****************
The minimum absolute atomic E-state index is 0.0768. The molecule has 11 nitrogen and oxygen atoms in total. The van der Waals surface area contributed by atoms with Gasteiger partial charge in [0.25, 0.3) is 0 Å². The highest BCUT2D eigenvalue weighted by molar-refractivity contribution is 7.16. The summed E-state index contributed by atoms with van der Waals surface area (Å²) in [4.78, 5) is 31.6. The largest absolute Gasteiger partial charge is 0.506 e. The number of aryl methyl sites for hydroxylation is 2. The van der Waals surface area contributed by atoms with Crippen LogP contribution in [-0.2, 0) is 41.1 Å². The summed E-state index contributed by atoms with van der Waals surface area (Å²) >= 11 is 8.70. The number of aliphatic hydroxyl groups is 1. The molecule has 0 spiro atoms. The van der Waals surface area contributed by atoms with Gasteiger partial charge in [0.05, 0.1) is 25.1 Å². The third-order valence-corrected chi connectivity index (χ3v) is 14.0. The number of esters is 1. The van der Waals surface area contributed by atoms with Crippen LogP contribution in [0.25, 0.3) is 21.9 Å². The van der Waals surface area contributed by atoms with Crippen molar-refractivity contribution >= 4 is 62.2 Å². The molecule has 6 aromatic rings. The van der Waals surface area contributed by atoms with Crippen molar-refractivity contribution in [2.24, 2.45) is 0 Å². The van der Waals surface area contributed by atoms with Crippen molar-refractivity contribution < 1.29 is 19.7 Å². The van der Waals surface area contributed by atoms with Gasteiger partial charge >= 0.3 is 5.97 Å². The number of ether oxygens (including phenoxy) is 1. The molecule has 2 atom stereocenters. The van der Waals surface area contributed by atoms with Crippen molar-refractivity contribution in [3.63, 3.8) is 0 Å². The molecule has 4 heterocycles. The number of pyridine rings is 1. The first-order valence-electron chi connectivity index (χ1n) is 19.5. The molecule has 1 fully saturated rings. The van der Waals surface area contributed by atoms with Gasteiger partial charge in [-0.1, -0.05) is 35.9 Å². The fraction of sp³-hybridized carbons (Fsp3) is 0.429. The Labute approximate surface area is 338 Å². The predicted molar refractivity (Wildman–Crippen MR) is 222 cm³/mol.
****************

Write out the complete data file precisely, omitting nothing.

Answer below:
The minimum absolute atomic E-state index is 0.0768. The molecule has 11 nitrogen and oxygen atoms in total. The van der Waals surface area contributed by atoms with Gasteiger partial charge in [0.25, 0.3) is 0 Å². The highest BCUT2D eigenvalue weighted by molar-refractivity contribution is 7.16. The summed E-state index contributed by atoms with van der Waals surface area (Å²) in [4.78, 5) is 31.6. The largest absolute Gasteiger partial charge is 0.506 e. The number of aryl methyl sites for hydroxylation is 2. The van der Waals surface area contributed by atoms with Crippen LogP contribution in [-0.2, 0) is 41.1 Å². The summed E-state index contributed by atoms with van der Waals surface area (Å²) >= 11 is 8.70. The number of aliphatic hydroxyl groups is 1. The molecule has 0 spiro atoms. The van der Waals surface area contributed by atoms with Gasteiger partial charge in [0.05, 0.1) is 25.1 Å². The third-order valence-corrected chi connectivity index (χ3v) is 14.0. The number of esters is 1. The van der Waals surface area contributed by atoms with Crippen LogP contribution in [0.25, 0.3) is 21.9 Å². The van der Waals surface area contributed by atoms with Crippen molar-refractivity contribution >= 4 is 62.2 Å². The molecule has 6 aromatic rings. The van der Waals surface area contributed by atoms with Crippen molar-refractivity contribution in [2.24, 2.45) is 0 Å². The van der Waals surface area contributed by atoms with Crippen molar-refractivity contribution < 1.29 is 19.7 Å². The van der Waals surface area contributed by atoms with Gasteiger partial charge >= 0.3 is 5.97 Å². The number of ether oxygens (including phenoxy) is 1. The molecule has 2 atom stereocenters. The van der Waals surface area contributed by atoms with Crippen molar-refractivity contribution in [3.63, 3.8) is 0 Å². The molecule has 4 heterocycles. The number of pyridine rings is 1. The first-order valence-electron chi connectivity index (χ1n) is 19.5. The molecule has 1 fully saturated rings. The van der Waals surface area contributed by atoms with Gasteiger partial charge in [-0.1, -0.05) is 35.9 Å². The fraction of sp³-hybridized carbons (Fsp3) is 0.429. The Labute approximate surface area is 338 Å². The predicted molar refractivity (Wildman–Crippen MR) is 222 cm³/mol.